Besides the large volcanoes, Mars also has many other volcanic features. The most obvious are the mare-like plains near Tharsis and the largest impact basins. However, the Viking mission found other, much smaller features as well. These include Earth-like cinder cones, a few small shields and some very old, rugged mountains in the cratered uplands. Some examples from each of these groups are shown here.
Cinder Cones 2
This image shows a field of larger cinder cones (arrows). Each is 2-5 km in size, and they are located near the edge of the cratered uplands. Like large cinder cones on Earth, most show a lop-sided, horse-shoe like pattern. Also note the many irregular pits within this image. These may be magma drainage features or a mark of volcanically melted ground ice within the region.
(Viking Orbiter image 878A38, from Wichman and Schultz (1989) J. Geophys. Res. vol. 94, p.17343.)
Cinder Cones 1
This image shows one likely group of small volcanic cones on Mars. The features are all less than a kilometer in size, and they are located in the northern lowlands. Each shows a clear central pit, and several lie on or along older faults (arrow). They are similar in size to Earth cinder cones, but the central pits are larger due to MarsÕ lower gravity. Like Earth cones, they mark the sites of small explosive eruptions.
(Viking Orbiter image 070A04, from Wilson and Head (1994) Rev. Geophysics, vol. 32, p. 248)
Highland Volcano (?)
There are also some possible volcanoes in the cratered uplands. Because the cratered uplands are very rough, however, these volcanoes are very hard to find. This is one of the clearest examples. It is about 25 km in size, and it lies south of the Tharsis region. It is clearly an isolated mountain with an apparent (central?) caldera (arrow). It is also heavily furrowed and thus looks like a number of Earth volcanoes. The problem is that it has no clear lava flows. Thus, the inferred caldera could be just another small impact crater. Similarly, the peak itself might be just part of a very old impact crater. However, that seems unlikely in this case.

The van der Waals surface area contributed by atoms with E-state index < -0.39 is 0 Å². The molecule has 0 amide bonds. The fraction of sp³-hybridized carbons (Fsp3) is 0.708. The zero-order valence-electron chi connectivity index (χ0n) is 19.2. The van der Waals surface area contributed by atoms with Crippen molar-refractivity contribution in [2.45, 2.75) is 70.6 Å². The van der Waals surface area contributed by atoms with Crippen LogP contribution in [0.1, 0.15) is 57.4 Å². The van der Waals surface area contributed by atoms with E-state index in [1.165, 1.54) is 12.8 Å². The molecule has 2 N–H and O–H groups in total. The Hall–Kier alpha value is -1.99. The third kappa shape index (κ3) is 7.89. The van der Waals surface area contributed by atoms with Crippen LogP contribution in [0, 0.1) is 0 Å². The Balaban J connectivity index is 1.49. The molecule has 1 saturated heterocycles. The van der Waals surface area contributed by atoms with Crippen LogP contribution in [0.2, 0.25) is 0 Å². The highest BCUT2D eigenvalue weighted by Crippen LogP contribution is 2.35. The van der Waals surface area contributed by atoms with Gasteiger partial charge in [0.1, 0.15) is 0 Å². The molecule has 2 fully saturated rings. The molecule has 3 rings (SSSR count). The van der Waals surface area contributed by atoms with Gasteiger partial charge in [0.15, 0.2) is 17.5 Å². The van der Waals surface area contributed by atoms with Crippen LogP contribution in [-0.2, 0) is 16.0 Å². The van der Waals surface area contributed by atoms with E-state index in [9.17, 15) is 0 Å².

(Viking image 56A68, from Scott (1982) J. Geophys. Res., vol. 87, p. 9841.)
This image shows a small shield volcano in the Tempe region of Mars. It is about 5 km across (arrow), but it grades smoothly into a plains unit some 20 km in size. These plains may have erupted from the shield, but they also link up with other flows that came in from Alba Patera (upper left). The lava plains in turn bury a heavily faulted section of the old cratered uplands. These faults are part of a large, early deformation event around the Tharsis Montes. Note how both the shield and its summit fissure line up with the buried faults. (Viking Orbiter image 627A28, from NASA SP-460, The Geology of the Terrestrial Planets)
Plains with Calderas
Wind-blown sand and dust cover most surfaces on Mars. Thus, most of the mare-like plains on Mars show little sign of a volcanic origin. This is one of the exceptions. Shown here is a caldera located near the middle of Syrtis Major Planum. This plains unit is over 1200 km in diameter. Unlike the lunar mare, however, it does not fill the floor of a large impact basin. Rather, it covers the cratered uplands just outside the Isidis impact basin.
The caldera itself is 70 km across, and several hundred meters deep. It marks the collapsed roof of an old, shallow magma chamber. To the northwest, it is surrounded by faults and graben. To the southeast, the caldera wall has been buried by younger lava plains. Note the small volcanic cone (arrow) located on the caldera floor.
(Viking Orbiter image 375S13, from Schaber (1982) J. Geophys. Res. vol. 87, p. 9856)
Valles Marineris Pyroclastics
This image shows a small part of the Valles Marineris Canyon System. The upper half of the picture is a canyon wall. The lower half is part of the canyon floor. The band of dark splotches running through the middle is a set of minor volcanic vents. These splotches are fairly thin, and they seem to be centered on faults within the canyon wall. They are also very young. They are younger than almost every other feature in the canyons, and some may be less than 100,000 years old. Thus, they may be the youngest volcanic units on Mars. They probably mark very small pyroclastic eruptions, much like the smallest dark mantling deposits on the Moon.
(Viking Orbiter image 81A04, from Lucchita (1987) Science, vol. 235, p. 566.)